Place of Origin
MS Economics (2011, summa cum laude)
BA Economics (2008, summa cum laude)
Fields of Interest
Applied Microeconomics, Political Economy, Developement Economics
Entered program in 2011
Expected graduation June 2017
Chasing the Key Player, a Network Approach to Myanmar Civil War (Job Market Paper)
Abstract: Governments in weak states often face multiple armed groups opposing their monopoly of violence and have to decide which group to attack. In this study, I investigate the Myanmar army's choice to attack armed groups within the country's frontier over time. The model predicts which rebel groups the Myanmar army attacks to reduce the fighting capacity of all armed groups in the country. The key insight of the model is that armed groups' fighting capacity is increasing in their allies and decreasing in their enemies. This implies that when the Myanmar army attacks an armed group, it also weakens the group's allies. Hence, the Myanmar army is more likely to attack rebel groups that are more central in the network of armed groups. I collect data on rebel groups' locations, alliances and enmities to parametrize the model and derive predictions for the period 1989-2015. I then test these predictions using geo-referenced information on armed groups involved in conflict against the Myanmar army over time. Since past (and expected) conflicts might affect a group's alliances and enmities, I employ an empirical model of link formation using variables that are not correlated with past and previous conflict. That is, I predict a network structure from which I can pursue an instrumental variable strategy. Results show that one standard deviation increase in a group's centrality increases the likelihood of conflict with the Myanmar's army by 1.3 percentage points (over a baseline yearly conflict probability of 6.4%). This result is robust to variables that measure the opportunity cost of conflict such as rainfall and commodities' shocks, thus identifying a new channel through which conflict occurs.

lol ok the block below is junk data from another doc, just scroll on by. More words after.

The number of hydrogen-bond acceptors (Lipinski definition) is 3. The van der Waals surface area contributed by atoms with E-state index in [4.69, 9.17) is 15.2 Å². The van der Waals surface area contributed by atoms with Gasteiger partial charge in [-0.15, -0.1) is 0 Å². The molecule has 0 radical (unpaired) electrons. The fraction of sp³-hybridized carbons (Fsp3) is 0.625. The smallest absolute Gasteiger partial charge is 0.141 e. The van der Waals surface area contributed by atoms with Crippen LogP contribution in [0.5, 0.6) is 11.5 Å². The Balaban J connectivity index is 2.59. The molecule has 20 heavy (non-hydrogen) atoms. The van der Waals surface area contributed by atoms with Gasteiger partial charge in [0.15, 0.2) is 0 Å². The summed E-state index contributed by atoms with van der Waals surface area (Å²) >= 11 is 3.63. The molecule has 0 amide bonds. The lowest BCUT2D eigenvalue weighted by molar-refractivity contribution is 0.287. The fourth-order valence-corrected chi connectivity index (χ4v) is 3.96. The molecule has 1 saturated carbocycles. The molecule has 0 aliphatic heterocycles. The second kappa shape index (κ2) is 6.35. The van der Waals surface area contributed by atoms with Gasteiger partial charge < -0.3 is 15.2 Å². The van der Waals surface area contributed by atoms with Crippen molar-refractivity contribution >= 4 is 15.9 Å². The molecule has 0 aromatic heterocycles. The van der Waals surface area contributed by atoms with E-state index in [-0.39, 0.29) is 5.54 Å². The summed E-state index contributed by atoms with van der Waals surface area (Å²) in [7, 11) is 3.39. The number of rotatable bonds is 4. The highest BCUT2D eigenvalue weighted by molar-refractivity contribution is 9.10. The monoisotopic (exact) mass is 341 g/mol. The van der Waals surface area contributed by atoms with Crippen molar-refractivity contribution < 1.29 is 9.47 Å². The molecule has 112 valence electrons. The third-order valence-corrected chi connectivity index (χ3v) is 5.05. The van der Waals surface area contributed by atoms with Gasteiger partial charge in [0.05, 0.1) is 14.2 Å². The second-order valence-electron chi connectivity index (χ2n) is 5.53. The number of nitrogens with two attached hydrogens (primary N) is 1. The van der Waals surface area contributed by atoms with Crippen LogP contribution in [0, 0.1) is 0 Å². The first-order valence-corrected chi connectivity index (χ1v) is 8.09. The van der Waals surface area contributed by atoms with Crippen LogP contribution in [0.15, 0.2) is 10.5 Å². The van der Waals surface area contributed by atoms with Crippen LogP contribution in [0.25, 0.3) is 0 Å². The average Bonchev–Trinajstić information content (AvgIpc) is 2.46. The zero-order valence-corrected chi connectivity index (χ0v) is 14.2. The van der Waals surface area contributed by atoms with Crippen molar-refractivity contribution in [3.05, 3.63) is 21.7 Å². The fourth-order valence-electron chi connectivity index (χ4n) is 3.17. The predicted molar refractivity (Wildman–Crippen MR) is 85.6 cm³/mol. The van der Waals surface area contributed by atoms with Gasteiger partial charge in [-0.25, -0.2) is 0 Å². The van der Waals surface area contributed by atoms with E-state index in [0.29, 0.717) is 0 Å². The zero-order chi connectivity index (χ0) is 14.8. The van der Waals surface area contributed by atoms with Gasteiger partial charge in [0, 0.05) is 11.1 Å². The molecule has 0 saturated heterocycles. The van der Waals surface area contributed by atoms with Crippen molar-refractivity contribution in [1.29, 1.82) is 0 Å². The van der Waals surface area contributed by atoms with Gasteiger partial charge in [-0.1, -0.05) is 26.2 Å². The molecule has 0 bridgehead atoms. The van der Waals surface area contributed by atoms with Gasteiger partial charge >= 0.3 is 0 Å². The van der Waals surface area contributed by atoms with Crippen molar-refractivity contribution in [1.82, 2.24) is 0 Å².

Horizontal vs. Vertical Transmission of Fertility Preferences
Abstract: I study the cultural transmission of fertility preferences among second generation immigrant women observed in U.S. Censuses from 1910 to 1970. As hypothesized by Bisin Verdier (2001), the transmission of preferences can be "vertical" or "horizontal". Using a unique source documenting the variation in fertility behavior in Europe before and after the first demographic transition (1830-1970), I unpack the influence of parents (measured by source-country fertility at the time of departure from Europe) versus the influence of peers (measured by fertility of the same-age cohorts living in the source country and transmitted by same-age recent immigrants). I find that the transmission mechanism is crucially affected by the number of foreign born immigrant peers living in the same MSA. On one hand, the "vertical" channel of transmission is stronger in places where there are few newly arrived foreign born immigrant couples from the same source countries. On the other hand, fertility choices of second generation women are strongly correlated with marital fertility choices measured over peer cohorts in the sources countries whenever they live in MSAs densely populated by recently arrived immigrants.
Pecunia Non Olet. Loan Outcomes and Firm Identity: Evidence from a Field Experiment
(with Stefano Fiorin)
Impact of a Smartphone Application on Health Literacy
(with Russell Toth)
Peaceful and Violent Power Consolidation: Evidence from Myanmar
Abstract: This paper studies the process of state formation in Myanmar. Using a newly collected dataset of conflict events and ceasefire deals between the Myanmar Army and various armed groups in the country, I study how rebels' characteristics affect the Myanmar army's choice of weakening them peacefully or through military conflict from 1988 onward. In line with the theoretical predictions of Powell (2012, 2013), I find empirical evidence that heterogeneity in armed groups' resources and military ability affect the Myanmar Army's consolidation decisions. Namely, groups whose ethnic homeland lack resources and / or are unable to resist sustained offensives because of their limited military capacity are more likely to be peacefully absorbed by the Myanmar army. Moreover, consolidation policies take time: only three armed groups out of the forty-five active in 1988 can be said to be fully disarmed by 2015 while almost twenty of them keep playing a role as militias linked to the Myanmar army.